I found the phrase “his to lose” in today’s Associate Press news reporting Herman Cain’s sexual harassment allegation under the lengthy caption “Cain seeks to put aside harassment allegations even as lawyer for accuser presses on.”
It appears in the following lines:
“Romney is running his second national campaign and has spent the past few weeks shoring up support among the GOP establishment for a nomination fight many Republican insiders think is his to lose.”
I first thought “his to lose” means he will certainly to lose, which sounds very odd to say at this stage. So I checked the exact meaning of the phrase on online dictionaries, and got the quite contrary definition on wiki.answers.com, that says:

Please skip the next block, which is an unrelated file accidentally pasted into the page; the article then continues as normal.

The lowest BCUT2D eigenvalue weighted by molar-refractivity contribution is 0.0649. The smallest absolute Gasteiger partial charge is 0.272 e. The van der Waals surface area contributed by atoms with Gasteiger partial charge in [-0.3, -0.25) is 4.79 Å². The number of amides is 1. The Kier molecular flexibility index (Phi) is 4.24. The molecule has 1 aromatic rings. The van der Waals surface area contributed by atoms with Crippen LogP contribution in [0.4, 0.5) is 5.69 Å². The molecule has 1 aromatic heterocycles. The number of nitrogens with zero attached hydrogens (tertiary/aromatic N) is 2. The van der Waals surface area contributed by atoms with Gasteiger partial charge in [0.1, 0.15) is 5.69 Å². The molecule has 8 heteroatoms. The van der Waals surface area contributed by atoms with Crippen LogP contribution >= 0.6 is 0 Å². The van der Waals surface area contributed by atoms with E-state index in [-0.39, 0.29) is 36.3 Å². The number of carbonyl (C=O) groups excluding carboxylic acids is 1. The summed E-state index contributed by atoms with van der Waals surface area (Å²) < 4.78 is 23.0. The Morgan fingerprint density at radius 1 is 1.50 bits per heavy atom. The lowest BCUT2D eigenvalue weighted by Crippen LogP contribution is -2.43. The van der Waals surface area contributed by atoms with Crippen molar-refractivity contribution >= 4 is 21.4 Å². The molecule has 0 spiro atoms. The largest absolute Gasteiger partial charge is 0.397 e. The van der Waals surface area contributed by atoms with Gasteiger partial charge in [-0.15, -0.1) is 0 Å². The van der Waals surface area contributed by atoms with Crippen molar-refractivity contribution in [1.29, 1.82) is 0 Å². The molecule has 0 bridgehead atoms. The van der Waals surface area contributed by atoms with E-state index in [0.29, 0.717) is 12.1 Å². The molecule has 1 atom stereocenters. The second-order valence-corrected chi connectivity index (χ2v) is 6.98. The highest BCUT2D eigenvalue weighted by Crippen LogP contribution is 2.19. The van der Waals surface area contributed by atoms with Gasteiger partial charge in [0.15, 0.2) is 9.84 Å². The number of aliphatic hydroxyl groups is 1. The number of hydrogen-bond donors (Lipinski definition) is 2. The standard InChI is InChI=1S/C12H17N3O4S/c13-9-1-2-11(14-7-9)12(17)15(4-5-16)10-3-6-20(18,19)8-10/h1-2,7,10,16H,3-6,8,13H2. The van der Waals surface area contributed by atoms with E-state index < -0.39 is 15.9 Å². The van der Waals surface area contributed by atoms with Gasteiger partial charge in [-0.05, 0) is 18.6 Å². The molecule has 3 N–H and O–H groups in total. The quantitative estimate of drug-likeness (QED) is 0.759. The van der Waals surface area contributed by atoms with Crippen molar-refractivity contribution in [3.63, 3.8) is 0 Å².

"It means that someone is winning by so much, that the only way he could lose at that point would be if he defeated himself, i.e. by 'choking' or 'dropping the ball.'"
I’m interested in how did “his to lose” come to mean he is sure to win (the game / fight) unless he should blunder (defeat himself) in quite reversal way from its surfacial look – his to lose?
Although I see growing increase of the incidence of the usage of this phrase since 1980 after the first peak in early 1900 in Google Ngram, Is this a very popular phrase among English speaking society today?